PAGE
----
OLIVER SPRINGS (WATE) – A heated debate erupted Thursday night in Oliver Springs as the town’s water board considered removing fluoride from the town’s water supply.
After a lengthy discussion, the board decided to give Oliver Springs citizens the final say. The board voted to place the question of fluoridation on the August 2014 ballot.
Studies from the Center for Disease Control have shown fluoride in the water supply can prevent teeth from decaying, as well as prevent other health problems.
Dr. Jim Horton has been practicing dentistry in the area for 31 years. He says he has seen proof that fluoride works.
“If you take a rural area in Kentucky, Virginia, or Tennessee, the rural areas that lack fluoride have a much higher incidence of tooth decay,” Horton said. “Fluoride has been touted as one of the great advances of the 20th century. It’s right up there with the polio vaccine.”
Some citizens fear that what is good for one’s teeth may harm the rest of the body.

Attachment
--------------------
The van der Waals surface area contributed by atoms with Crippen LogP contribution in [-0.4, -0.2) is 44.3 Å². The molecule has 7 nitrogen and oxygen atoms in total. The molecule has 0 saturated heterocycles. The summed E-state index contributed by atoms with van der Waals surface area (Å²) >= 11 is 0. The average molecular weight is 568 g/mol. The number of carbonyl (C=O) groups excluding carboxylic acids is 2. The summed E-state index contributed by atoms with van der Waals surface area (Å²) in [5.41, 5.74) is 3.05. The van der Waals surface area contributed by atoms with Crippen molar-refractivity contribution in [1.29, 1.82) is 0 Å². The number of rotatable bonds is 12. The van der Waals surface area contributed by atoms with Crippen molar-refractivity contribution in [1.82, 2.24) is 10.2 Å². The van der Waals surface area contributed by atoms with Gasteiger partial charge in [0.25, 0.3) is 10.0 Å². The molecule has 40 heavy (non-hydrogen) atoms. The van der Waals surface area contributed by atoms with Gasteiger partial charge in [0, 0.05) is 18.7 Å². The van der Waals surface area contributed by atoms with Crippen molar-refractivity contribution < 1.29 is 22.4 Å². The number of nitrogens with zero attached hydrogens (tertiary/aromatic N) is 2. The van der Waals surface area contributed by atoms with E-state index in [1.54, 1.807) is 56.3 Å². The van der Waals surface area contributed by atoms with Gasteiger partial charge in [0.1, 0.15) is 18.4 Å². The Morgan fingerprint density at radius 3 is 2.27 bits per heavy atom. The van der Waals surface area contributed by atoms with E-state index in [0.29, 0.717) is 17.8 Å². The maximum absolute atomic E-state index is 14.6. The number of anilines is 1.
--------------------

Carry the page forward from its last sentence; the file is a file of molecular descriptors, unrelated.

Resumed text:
“It has a warning saying the chemical is known to cause cancer, birth defects, and other reproductive harm,” said Tim Crisp, a resident and water department employee as he addressed the Oliver Springs Water Board.
The CDC, however, disagrees.
“Scientists have found a lack of evidence to show an association between water fluoridation and a negative impact on people, plants, or animals,” according to the CDC.
Oliver Springs Mayor Chris Hepler said he has concerns.
“There was a time the doctor would recommend you the best brand of cigarettes to smoke. Times have changed,” Hepler said.
Several local dentists, including Dr. Horton, made a case for keeping fluoride in the water supply. The discussion got heated at times.
“It is ridiculous and stupid. It’s a stupid, misguided decision,” Dr. Horton told the water board.
He said the decision affects the long-term success of the community.
“Certainly good teeth, good appearance, and good breath are important. Young people can’t get a job if they don’t have a good appearance,” Dr. Horton explained.
Others, like Mayor Hepler, feel health risks could be a bad trade for good teeth.
“I just don’t think the benefits outweigh the risk,” Hepler said.